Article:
Jewish Quarterly Review on Jewish mysticism
In the current, Fall 2001, issue of Jewish Quarterly Review there are three essays dedicated to Kabbala, Jewish Mysticism. Let me quote below the beginning of the editorial introduction and then share the table of contents with the relevant abstracts.
Surveying the development of Jewish studies over the past century, one can hardly avoid being struck by the increasingly prominent role played by research into the various forms of Jewish mysticism. Of course, the towering figure in blazing new pathways in, and actively promoting, the study of Jewish mysticism was Gershom Scholem (1897-1982). Although Scholem overstated his nineteenth-century predecessors’ neglect of the material, it remains the case that the predilection of Wissenschaft des Judentums for rabbinics and philosophy gave way to a new scholarly interest in Jewish mysticism in the twentieth century. The impressive staying power of the field into the twenty-first century owes partly, but only partly, to Scholem’s extraordinary talents. Research into Jewish mysticism continues to attract some of the most linguistically adept and theoretically sophisticated scholars working in Jewish studies.
Rabbinization and the Making of Early Jewish Mysticism
Hekhalot literature testifies to the heterogeneous nature of Jewish religious practice and authority at and across the boundaries of rabbinic Judaism. Yet, Hekhalot and rabbinic literatures do not reflect clear-cut social, cultural, and institutional divisions within Jewish society, nor are they complementary facets of a single, coherent religious system. Both of these options oversimplify the complex relationship between these rapidly evolving sites of Jewish literary culture. Rather, Hekhalot literature and the social groups that produced it were subject to the same institutional, technological, linguistic, and demographic transformations that reshaped Jewish society and culture more broadly toward the end of Late Antiquity (500-800 C.E.). The relationship between Hekhalot and rabbinic literatures can thus shed light on the dialectical process by which rabbinic authority was gradually extended into new areas of Jewish life, while itself being transformed in the process
The Politics of Secrets: Thirteenth-Century Kabbalah in Context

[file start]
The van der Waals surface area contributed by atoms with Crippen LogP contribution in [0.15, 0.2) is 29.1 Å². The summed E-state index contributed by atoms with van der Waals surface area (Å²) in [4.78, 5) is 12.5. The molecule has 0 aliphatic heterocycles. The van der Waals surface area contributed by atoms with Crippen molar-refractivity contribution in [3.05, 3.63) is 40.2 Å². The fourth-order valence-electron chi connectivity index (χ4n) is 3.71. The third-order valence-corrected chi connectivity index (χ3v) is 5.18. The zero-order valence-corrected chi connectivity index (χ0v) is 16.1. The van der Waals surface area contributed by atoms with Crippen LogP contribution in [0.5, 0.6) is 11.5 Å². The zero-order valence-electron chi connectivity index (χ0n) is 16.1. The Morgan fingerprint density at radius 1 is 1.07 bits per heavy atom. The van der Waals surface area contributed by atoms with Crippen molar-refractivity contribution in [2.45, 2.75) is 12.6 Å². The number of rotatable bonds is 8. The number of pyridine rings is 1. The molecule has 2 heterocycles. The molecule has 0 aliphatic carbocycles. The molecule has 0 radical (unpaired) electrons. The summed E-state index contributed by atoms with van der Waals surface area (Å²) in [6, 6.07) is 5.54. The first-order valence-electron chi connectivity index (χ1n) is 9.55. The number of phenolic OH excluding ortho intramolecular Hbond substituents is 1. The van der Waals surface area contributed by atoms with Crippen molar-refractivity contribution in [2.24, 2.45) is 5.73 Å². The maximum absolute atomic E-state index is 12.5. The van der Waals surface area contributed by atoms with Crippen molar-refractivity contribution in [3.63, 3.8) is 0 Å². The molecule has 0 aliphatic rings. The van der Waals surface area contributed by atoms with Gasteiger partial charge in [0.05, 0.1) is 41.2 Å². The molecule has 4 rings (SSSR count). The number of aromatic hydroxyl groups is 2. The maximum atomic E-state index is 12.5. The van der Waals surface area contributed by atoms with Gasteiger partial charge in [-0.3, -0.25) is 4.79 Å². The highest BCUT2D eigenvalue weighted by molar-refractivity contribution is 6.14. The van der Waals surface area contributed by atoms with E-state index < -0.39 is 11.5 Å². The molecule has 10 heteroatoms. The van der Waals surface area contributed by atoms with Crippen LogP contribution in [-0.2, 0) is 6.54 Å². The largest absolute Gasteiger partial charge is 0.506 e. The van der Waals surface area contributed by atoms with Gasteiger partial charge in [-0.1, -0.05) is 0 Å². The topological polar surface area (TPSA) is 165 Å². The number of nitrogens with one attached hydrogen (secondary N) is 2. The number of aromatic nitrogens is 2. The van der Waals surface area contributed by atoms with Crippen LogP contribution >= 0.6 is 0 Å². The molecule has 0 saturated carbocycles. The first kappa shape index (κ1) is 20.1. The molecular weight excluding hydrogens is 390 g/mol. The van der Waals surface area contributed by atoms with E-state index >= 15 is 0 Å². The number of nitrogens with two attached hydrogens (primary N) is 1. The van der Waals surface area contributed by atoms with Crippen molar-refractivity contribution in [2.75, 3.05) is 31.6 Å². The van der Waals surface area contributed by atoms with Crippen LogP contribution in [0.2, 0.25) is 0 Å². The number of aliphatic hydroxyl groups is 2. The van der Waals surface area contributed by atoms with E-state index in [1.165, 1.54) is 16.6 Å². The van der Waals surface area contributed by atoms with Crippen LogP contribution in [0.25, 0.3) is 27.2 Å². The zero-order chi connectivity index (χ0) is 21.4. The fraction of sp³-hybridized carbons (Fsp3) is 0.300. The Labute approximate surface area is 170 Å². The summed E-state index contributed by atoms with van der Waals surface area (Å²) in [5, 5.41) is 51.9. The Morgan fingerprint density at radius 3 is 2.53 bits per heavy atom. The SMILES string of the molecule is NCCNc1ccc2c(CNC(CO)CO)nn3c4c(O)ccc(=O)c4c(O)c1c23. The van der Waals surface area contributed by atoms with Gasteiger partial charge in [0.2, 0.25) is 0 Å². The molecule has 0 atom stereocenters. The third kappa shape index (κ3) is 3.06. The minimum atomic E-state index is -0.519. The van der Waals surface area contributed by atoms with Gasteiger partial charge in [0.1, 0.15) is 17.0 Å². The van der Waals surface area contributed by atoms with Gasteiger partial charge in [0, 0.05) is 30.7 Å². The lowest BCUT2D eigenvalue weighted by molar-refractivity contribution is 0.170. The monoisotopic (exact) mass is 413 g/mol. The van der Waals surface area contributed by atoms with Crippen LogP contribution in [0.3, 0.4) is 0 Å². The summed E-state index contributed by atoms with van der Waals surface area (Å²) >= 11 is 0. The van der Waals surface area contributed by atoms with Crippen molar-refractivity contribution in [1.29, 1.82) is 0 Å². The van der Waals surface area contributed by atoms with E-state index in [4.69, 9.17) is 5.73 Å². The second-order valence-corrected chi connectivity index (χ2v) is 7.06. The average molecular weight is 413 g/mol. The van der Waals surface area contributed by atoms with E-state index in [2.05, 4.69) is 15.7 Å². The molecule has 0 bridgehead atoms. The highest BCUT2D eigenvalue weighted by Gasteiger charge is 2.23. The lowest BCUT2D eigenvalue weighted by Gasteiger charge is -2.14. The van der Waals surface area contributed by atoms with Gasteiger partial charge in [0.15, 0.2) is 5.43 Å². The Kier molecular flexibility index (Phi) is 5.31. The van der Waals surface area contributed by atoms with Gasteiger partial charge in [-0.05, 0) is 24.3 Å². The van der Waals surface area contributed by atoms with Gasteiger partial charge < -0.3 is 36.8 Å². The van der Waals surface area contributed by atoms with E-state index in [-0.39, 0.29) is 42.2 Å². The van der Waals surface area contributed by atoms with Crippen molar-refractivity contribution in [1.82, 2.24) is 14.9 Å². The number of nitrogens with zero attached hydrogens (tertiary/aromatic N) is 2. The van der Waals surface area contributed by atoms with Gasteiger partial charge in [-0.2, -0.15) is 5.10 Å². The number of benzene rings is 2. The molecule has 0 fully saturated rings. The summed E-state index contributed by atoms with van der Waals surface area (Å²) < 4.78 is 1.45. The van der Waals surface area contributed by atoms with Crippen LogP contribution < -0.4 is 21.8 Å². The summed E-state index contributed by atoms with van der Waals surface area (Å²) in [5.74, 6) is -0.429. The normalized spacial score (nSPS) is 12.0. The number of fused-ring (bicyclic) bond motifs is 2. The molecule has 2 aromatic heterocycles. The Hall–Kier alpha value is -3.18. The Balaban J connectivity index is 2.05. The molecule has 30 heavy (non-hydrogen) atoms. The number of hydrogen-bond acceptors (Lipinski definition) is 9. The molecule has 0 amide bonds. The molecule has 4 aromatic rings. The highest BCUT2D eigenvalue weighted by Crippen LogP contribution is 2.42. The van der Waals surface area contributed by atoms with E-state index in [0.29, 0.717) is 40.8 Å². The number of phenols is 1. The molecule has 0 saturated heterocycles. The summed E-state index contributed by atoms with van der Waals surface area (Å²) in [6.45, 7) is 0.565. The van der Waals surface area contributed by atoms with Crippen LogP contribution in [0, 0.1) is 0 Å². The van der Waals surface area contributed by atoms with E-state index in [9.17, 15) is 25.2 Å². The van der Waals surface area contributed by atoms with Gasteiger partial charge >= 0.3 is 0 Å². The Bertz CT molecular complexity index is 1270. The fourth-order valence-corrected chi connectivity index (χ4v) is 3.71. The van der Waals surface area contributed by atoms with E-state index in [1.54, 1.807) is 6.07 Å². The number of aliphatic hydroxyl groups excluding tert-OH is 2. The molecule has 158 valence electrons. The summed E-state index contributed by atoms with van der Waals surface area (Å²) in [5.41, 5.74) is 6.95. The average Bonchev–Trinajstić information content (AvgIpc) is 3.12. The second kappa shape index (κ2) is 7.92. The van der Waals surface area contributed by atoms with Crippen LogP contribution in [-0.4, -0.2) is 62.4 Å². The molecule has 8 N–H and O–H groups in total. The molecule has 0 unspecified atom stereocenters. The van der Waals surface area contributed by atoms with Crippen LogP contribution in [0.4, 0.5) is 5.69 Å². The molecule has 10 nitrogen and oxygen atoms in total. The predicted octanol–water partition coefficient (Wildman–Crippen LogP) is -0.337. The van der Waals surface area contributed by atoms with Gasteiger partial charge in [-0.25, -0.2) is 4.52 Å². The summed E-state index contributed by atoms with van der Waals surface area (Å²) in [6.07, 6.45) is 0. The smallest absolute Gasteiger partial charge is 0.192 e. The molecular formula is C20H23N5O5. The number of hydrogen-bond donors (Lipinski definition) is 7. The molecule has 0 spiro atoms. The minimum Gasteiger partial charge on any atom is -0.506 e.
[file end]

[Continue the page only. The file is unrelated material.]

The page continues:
Mystical texts, like all texts, are informed by the context in which they are written and read. The proliferation of Kabbalah in late 13th century Castile is an instructive example of how the construction of Jewish esotericism is shaped by the intellectual and cultural environment. Kabbalists during this period were able to compose a large number of texts which succeeded in acquiring legitimacy in at least some Jewish circles, due in no small part to the increased interest in esoteric knowledge in the broader cultural context. Moreover, by advancing a uniquely Jewish claim to ancient, revealed esoteric truth, kabbalists sought to counter Christian anti-Jewish claims, and present an alternative to rationalist interpretations of Jewish scripture and religious praxis. By considering the historical context in which kabbalistic texts take shape, we can better appreciate the way that kabbalistic texts advance a worldview and conception of Jewish identity that addresses the perceived needs of Jews in particular intellectual and political environments.
Mysticism, History, and a “New” Kabbalah: Gershom Scholem and the Contemporary Scene
The academic discipline of Jewish mysticism has become one of the most robust in the field of Jewish Studies. Rarely has there been a disciple in the academy that has been so dominated by one individual, in this case Gershom Scholem. Scholem not only initiated the field, he also drew its boundaries and set the terms of scholarly method and debate. And, he became a subject in the field as well as a contributor. This essay explores Scholems ideas about contemporary Kabbalah and his invested scholarship as part of his larger cultural project of reconstructing Jewish existence through secularism and Zionism. I argue that Scholems denial of the possibility of authentic Kabbalah in the contemporary world was founded on his commitment to secularism (in the form of Zionism) as the only way Jews and Judaism could survive. Ultra-Orthodoxy, the community where authentic Kabbalah was housed, was, for Scholem a relic of the past that would eventually disappear or become irrelevant. On this Scholem was mistaken. This essay explores the ways in which scholars of Kabbalah have emerged from Scholems shadow in light of that fact and begun to take contemporary Kabbalah seriously. They have also challenged his larger historiographic and Zionist agenda and, by expanding the methods and theories deployed to analyze kabbalistic works, have shed new light on Kabbalah, not only as Jewish metaphysics but as a producer of cultural capital in Israel and the Diaspora
The remaning articles in the same issue are:
- The Rabbis and Palmyra: A Case Study on (Mis-)Reading Rabbinics for Historical Purposes
- Does Spinoza Think the Bible Is Sacred’
- Auerbach’s Scars: Judaism and the Question of Literature
- Modernizing Moroccan Jews: The AIU Alumni Association in Tangier, 1893-1913
- Looking Jewish: The State of Research on Modern Jewish Art
The journal can be viewed/purchased at Muse.